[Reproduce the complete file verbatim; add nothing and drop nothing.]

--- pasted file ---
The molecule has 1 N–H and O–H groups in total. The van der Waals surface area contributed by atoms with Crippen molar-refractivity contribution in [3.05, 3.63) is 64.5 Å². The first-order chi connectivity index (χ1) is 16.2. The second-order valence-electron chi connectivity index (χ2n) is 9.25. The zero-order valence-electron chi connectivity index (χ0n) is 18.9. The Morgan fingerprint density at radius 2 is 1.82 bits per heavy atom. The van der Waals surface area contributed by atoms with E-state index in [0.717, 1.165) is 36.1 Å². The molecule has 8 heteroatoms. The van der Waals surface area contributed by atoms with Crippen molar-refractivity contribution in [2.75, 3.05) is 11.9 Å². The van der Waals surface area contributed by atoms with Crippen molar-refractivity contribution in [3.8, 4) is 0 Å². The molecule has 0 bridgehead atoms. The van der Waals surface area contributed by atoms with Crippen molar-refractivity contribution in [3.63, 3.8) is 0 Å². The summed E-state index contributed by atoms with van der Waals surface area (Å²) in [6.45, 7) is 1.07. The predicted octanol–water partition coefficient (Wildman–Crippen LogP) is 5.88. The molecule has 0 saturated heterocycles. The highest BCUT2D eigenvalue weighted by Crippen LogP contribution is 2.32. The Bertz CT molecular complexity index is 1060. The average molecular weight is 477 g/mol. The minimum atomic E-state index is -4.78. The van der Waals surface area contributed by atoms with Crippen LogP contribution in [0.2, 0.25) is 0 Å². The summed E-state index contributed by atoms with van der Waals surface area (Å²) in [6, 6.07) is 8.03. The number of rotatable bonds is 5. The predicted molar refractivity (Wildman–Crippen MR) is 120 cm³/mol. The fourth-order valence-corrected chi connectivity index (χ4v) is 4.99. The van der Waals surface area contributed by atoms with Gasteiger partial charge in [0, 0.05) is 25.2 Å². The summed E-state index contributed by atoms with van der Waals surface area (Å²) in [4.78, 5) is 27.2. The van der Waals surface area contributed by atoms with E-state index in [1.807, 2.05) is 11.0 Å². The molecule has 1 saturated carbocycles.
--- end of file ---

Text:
The molecule has 1 N–H and O–H groups in total. The van der Waals surface area contributed by atoms with Crippen molar-refractivity contribution in [3.05, 3.63) is 64.5 Å². The first-order chi connectivity index (χ1) is 16.2. The second-order valence-electron chi connectivity index (χ2n) is 9.25. The zero-order valence-electron chi connectivity index (χ0n) is 18.9. The Morgan fingerprint density at radius 2 is 1.82 bits per heavy atom. The van der Waals surface area contributed by atoms with E-state index in [0.717, 1.165) is 36.1 Å². The molecule has 8 heteroatoms. The van der Waals surface area contributed by atoms with Crippen molar-refractivity contribution in [2.75, 3.05) is 11.9 Å². The van der Waals surface area contributed by atoms with Crippen molar-refractivity contribution in [3.8, 4) is 0 Å². The molecule has 0 bridgehead atoms. The van der Waals surface area contributed by atoms with Crippen molar-refractivity contribution in [3.63, 3.8) is 0 Å². The summed E-state index contributed by atoms with van der Waals surface area (Å²) in [6.45, 7) is 1.07. The predicted octanol–water partition coefficient (Wildman–Crippen LogP) is 5.88. The molecule has 0 saturated heterocycles. The highest BCUT2D eigenvalue weighted by Crippen LogP contribution is 2.32. The Bertz CT molecular complexity index is 1060. The average molecular weight is 477 g/mol. The minimum atomic E-state index is -4.78. The van der Waals surface area contributed by atoms with Crippen LogP contribution in [0.2, 0.25) is 0 Å². The summed E-state index contributed by atoms with van der Waals surface area (Å²) in [6, 6.07) is 8.03. The number of rotatable bonds is 5. The predicted molar refractivity (Wildman–Crippen MR) is 120 cm³/mol. The fourth-order valence-corrected chi connectivity index (χ4v) is 4.99. The van der Waals surface area contributed by atoms with Gasteiger partial charge in [0, 0.05) is 25.2 Å². The summed E-state index contributed by atoms with van der Waals surface area (Å²) in [4.78, 5) is 27.2. The van der Waals surface area contributed by atoms with E-state index in [1.807, 2.05) is 11.0 Å². The molecule has 1 saturated carbocycles.